White Sands

Beez Neez
Skipper and First Mate Millard (Big Bear and Pepe)
Tue 3 Nov 2015 23:47
White Sands Beach and Cave Tour to Visit the Ancestors 
 
 
 
 
IMG_8618
 
After Donald has presented us to Chief Jason and we had paid our ‘Kastom’ fee [about five pounds], the three of us jumped into Baby Beez and crossed the bay to the third beach along. [the one beyond the one in the middle of the picture].
 
 
IMG_8620
 
Between the beaches the rock face was very dramatic.
 
 
IMG_8624  IMG_8625
 
We turned at the last, huge rock and stood to admire it.
 
 
IMG_8627
 
White Sands Beach.
 
 
IMG_8631  IMG_8633
 
We walked just a short way through the brush. Donald told us that normally all this area would be nice and clear, swept with bonfires built to frighten away the wild pigs. White Sands is a popular weekend place to get away from the village to camp. The locals like to keep the beach pristine and enjoy the great snorkelling. Donald said that a ten minute walk through the bush would take us to Bunmavan Cave, where at times of war the women and children were taken for their safety while the men went to war. A few burly warriors stayed behind to guard the women and the children – the pikininis.
 
 
IMG_8634  IMG_8635
 
We scramble up about thirty feet and look up at the next part of our journey to see Chief Mede and his wives, but for now we stand quietly as Donald asks the spirits for permission to enter.
 
 
IMG_8639  IMG_8637
 
Our entrance to the cave was anything but discreet and controlled. It was a half slide, half ski, thankfully there were enough banyan roots after the first huge boulder to help and gravity did the rest, It could have been so easy to grab hold of the first bone we saw to our left, so similar to the root in fact. It was only after we were all standing that Donald shone our torch back for these pictures. Away to our right a neat pile of femurs.
 
 
IMG_8648
 
A little further in on the left, we saw a bracelet and other bits and bobs, in the dark there can be seen hair fibres and jewellry. Donald told us a story and we had heard the same one from others in the village – some will not visit this site as the spirits are too strong and some are just plain frightened. A young buck thought himself very big by picking up a necklace, putting it on and going home all cocky. No sooner than he got into bed than he was in the middle of a dire nightmare and felt like he was being strangled, there and then he struggled back to the cave, asked for forgiveness and returned the artefact to its original spot.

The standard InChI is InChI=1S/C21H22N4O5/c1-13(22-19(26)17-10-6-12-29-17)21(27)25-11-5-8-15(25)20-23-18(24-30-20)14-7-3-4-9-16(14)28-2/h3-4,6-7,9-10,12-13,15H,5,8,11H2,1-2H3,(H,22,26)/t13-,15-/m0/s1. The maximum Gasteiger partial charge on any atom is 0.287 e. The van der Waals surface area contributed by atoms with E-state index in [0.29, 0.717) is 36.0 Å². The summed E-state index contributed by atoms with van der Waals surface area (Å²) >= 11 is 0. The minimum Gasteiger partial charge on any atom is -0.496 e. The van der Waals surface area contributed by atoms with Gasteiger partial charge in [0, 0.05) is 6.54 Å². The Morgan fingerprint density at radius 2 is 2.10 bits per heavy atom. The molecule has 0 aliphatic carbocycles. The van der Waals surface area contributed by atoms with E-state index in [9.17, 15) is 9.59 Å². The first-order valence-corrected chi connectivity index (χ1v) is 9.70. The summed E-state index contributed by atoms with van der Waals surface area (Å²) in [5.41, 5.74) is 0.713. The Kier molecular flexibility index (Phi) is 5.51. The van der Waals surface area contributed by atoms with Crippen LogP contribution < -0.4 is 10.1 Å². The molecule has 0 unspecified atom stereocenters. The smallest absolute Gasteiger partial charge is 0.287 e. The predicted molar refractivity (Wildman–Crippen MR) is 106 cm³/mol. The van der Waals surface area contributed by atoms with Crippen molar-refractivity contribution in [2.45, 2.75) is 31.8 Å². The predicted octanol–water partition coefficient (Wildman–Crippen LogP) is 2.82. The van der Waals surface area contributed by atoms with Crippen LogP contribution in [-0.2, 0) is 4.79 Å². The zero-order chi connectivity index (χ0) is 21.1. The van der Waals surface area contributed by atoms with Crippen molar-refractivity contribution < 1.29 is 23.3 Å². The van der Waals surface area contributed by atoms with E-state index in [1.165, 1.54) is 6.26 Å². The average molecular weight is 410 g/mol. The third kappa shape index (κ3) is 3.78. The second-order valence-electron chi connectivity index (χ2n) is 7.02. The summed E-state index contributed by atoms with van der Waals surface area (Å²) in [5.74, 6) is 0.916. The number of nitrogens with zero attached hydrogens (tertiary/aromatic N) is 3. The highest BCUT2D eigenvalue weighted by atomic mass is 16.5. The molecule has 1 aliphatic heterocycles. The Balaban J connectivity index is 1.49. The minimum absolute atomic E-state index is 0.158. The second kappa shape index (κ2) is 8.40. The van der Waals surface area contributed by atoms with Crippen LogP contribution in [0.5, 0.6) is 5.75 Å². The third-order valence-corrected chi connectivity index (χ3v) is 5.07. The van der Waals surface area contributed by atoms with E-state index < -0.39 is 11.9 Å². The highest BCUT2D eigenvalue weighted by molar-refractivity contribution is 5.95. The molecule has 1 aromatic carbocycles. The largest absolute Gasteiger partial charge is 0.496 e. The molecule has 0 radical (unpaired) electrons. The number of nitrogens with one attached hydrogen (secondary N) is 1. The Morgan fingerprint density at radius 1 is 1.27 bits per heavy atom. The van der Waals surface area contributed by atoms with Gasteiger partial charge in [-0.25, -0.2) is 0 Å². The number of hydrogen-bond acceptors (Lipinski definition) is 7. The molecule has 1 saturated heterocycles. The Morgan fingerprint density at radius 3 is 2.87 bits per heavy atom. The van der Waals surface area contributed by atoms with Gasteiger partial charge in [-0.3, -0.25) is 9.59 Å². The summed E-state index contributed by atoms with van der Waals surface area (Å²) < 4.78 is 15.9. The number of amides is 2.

IMG_8651  IMG_8657
 
Further back in the cave we had to be careful where we trod, with roots and the bones in groups all over the cave. Donald said that if a person had died of disease, men from the village would bring it over on a canoe and wearing cloth masks, would throw the body in. As quickly as possible they would strip, wash in the sea after burning their clothes. Months later, relatives would come to compose the bones.
 
 
IMG_8645
 
This group was laid to rest on a big stone. In ancient times the people of Erromango buried their dead in caves, nowadays relatives are buried in the cemetery on the opposite side of the river to the village. I asked if once all the restoration had been done post Cyclone Pam, that maybe a work party might come out and tidy the cave. “Maybe.”
 
 
IMG_8649
 
A closer look. We could see changes brought on by moisture and that familiar ‘twinkle’ we had seen that caused the Crystal Maiden to sparkle in Belize. Still non the wiser as to what the changes are called.
 
 
IMG_8655
 
More bones toward the back of the cave.
 
 
IMG_8665
 
A skull close up showing ‘twinkle’.
 
 
IMG_8656
 
Not quite sure what the belt buckle has got to do with this set.
 
 
IMG_8662
 
The back of the cave.

 

 

IMG_8668

 

Above us a couple of tiny bats, Donald says they are the guardians of the spirits. If anything is taken from the cave they will get upset and won’t settle until all is as it should be.

 

 

IMG_8664

 

Now for the easy part...........getting back out of the cave. “You go first mum.” Oh joy to my ears from Donald, not. Oh well, nothing for it. I just had to manage it. I scrambled up the shale, sand, stony bit and was faced with the big boulder at hip height. Somehow I mustered enough pull on a banyan root and with right flip flop at a jaunty angle managed to get enough grip on the boulder to my right and pull myself to kneeling at a backward angle on the ‘door rock’. Inching on my knees until I could get out from the overhang to terra firma.  Serve you right for wearing flip flops I hear you all admonish collectively.......... I thought I was walking along a beach and into a cave. No one had mentioned that this was an outing for a mountain goat. It was like being a child again, after exploring it was time to get grubby. A bit of a struggle but this is what it’s all about. Oh, don’t get me wrong, I love it but my knees are complaining a little, is all.

 

 

 

 

 

 

ALL IN ALL HOW PRIVILEGED ARE WE TO SEE THIS CAVE

                     HONOURED TO SEE THESE EXTENSIVE REMAINS